Community Indicators for Your Community

Real, lasting community change is built around knowing where you are, where you want to be, and whether your efforts are making a difference. Indicators are a necessary ingredient for sustainable change. And the process of selecting community indicators -- who chooses, how they choose, what they choose -- is as important as the data you select.

The Jacksonville Community Council (JCCI) understands indicators and community change, with more than 25 years of producing the annual Quality of Life Progress Report for Jacksonville and the Northeast Florida region, and two decades of helping other communities develop their own sustainable indicators projects. JCCI consultants give you the information you need to measure progress, identify priorities for action, and assess results.

I'd like to talk with you personally about how we can help. E-mail me at
ben@jcci.org, call (904) 396-3052, or visit CommunityWorks for more information. From San Antonio to Siberia, we're ready and willing to assist.


Wednesday, February 27, 2008

Data Gathering Technologies

Here's a note from some folks over at GeoAge that I thought some of you might be interested in.

Rapid data collection and data sharing enables multi-disciplinary approach to community preservation research projects

Traditionally, university research projects involve reams of paper forms that require many hours of data entry, re-entry, printing and filing. In most cases, the printed reports remain in boxes or cabinets … the data isn’t shared or used as it could have been. Following hurricanes Katrina and Rita, the CADGIS lab at LSU decided to capture research data on New Orleans historical / cultural preservation with the latest mobile technologies; and further, to make that data available to other departments within LSU.

LSU’s CADGIS lab, under the direction of Dr. Barrett Kennedy, comprises design, art and anthropology. Its focus in New Orleans included studies of historical, cultural and community preservation and recovery in the Lakeview and Holy Cross neighborhoods – nearly 2500 historic structures. To collect data quickly, then report and map the data, CADGIS used GeoAge FAST Designer software on its laptops and GeoAge FAST PDA on its Dell PDAs in the field. The research team captured digital photos with Ricoh cameras, GPS points and a wealth of condition data via FAST data collection forms. Back at the CADGIS lab, data was downloaded for instant reports and maps.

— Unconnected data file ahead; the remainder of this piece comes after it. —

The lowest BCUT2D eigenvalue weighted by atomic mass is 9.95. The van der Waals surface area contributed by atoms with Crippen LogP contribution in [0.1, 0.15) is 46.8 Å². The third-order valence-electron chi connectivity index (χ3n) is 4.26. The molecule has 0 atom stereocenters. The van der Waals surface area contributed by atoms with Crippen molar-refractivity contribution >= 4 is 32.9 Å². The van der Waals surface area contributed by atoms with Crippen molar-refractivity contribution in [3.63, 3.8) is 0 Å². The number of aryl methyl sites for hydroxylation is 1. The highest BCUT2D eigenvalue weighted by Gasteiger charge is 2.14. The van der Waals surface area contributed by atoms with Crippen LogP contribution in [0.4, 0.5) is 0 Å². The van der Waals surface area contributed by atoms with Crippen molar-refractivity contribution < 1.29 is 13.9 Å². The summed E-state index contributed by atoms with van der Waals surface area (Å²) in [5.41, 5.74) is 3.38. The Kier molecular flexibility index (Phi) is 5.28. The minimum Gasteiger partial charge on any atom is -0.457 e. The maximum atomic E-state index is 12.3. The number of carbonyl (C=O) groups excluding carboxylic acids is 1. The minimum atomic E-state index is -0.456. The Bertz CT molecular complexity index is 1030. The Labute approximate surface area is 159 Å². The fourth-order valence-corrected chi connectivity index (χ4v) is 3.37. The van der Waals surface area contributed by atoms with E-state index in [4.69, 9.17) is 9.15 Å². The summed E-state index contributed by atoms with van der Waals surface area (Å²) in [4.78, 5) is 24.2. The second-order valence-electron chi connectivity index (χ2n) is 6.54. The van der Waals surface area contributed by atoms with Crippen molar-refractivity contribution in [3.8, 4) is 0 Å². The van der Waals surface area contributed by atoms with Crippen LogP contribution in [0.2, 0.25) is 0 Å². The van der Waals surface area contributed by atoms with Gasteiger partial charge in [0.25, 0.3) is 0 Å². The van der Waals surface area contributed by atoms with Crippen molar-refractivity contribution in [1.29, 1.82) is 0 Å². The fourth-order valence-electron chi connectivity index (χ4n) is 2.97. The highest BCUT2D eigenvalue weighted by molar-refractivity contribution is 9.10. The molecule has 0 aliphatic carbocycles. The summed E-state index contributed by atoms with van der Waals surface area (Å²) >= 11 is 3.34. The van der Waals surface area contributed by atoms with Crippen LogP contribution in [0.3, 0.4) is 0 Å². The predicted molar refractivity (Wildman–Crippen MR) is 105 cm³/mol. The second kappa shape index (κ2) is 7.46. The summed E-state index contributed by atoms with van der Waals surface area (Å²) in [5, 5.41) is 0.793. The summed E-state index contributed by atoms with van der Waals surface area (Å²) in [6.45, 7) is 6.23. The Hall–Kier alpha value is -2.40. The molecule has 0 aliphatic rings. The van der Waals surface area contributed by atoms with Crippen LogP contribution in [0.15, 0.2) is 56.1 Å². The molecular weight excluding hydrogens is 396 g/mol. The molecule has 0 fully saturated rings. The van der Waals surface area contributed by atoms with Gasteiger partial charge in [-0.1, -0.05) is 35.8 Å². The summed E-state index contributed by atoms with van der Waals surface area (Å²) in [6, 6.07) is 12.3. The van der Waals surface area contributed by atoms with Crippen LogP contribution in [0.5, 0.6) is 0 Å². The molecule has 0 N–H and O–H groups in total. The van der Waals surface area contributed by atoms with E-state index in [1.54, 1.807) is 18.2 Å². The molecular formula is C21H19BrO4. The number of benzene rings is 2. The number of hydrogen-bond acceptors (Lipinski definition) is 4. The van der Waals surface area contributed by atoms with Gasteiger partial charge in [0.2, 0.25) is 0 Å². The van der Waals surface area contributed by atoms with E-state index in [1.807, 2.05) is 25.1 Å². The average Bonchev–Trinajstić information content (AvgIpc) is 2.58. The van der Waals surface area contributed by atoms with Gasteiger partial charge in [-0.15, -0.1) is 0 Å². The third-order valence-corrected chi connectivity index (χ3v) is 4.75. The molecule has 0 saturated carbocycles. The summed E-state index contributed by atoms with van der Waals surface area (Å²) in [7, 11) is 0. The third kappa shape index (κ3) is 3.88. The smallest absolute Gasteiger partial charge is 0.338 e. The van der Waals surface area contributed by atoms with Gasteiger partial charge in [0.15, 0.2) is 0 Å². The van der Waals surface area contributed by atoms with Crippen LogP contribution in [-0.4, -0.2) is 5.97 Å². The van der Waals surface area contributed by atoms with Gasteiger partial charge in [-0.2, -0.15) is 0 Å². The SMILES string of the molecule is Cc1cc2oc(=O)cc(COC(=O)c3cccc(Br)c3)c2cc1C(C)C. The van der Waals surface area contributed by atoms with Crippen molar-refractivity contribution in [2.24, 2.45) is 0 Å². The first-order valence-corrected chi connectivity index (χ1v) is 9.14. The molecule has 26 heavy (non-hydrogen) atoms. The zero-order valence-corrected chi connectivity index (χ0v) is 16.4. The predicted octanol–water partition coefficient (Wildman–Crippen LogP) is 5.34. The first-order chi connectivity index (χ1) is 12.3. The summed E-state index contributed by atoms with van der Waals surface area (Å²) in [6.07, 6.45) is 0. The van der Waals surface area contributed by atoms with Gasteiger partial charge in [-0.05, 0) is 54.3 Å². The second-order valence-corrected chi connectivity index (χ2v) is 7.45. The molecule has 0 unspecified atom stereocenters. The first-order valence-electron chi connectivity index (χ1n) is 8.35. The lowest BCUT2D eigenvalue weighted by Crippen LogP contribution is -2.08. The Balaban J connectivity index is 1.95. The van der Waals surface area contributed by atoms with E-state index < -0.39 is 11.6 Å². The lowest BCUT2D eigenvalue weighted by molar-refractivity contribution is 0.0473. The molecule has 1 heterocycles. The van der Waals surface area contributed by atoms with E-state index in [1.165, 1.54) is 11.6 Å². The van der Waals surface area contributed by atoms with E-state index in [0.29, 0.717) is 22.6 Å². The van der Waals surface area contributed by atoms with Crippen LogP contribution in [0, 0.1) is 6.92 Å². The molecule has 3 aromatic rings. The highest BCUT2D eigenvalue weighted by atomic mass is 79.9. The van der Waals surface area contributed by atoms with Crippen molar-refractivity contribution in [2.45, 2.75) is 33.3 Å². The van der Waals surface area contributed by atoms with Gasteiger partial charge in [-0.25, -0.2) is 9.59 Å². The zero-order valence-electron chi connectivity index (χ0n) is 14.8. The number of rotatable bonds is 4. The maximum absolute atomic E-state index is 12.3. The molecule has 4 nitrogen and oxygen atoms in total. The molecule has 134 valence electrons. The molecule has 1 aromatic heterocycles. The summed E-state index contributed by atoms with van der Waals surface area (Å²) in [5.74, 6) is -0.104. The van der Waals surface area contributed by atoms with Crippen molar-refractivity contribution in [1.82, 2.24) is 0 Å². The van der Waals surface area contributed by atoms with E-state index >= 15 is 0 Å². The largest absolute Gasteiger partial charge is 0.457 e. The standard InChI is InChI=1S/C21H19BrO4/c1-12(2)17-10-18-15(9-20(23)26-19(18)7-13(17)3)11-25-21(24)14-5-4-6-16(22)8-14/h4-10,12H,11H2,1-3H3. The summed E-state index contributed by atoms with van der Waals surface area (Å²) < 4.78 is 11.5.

“A critical element of this data is the ability to share with other disciplines at LSU,” noted Dr. Kennedy. “Researchers in sociology can access and extend what we’ve already collected.” LSU’s CADGIS team has been successful developing a rapid-response, GIS-based solution for managing cultural heritage resource data and using GeoAge’s FAST software to integrate that data with natural resource data for more effective disaster response, mitigation, and recovery actions. According to Dr. Kennedy, “We’re confident that LSU’s ongoing research efforts will spawn significant opportunities to develop efficient, cost-effective, integrated approaches to future natural and cultural resource management situations.”


Louisiana State University’s CADGIS team applied a multi-disciplinary method using FAST software on their Dell PDAs … deploying electronic data forms for rapid data collection, digital photo attachment and GPS information in several New Orleans neighborhoods. Data is downloaded in CADGIS’ Baton Rouge lab, exported to several reporting and mapping applications, as well as shared with other academic departments involved in post-Katrina community preservation research projects.

For more information, see http://www.geoage.com/solutions.html and the videos at http://www.geoage.com/videos.html.

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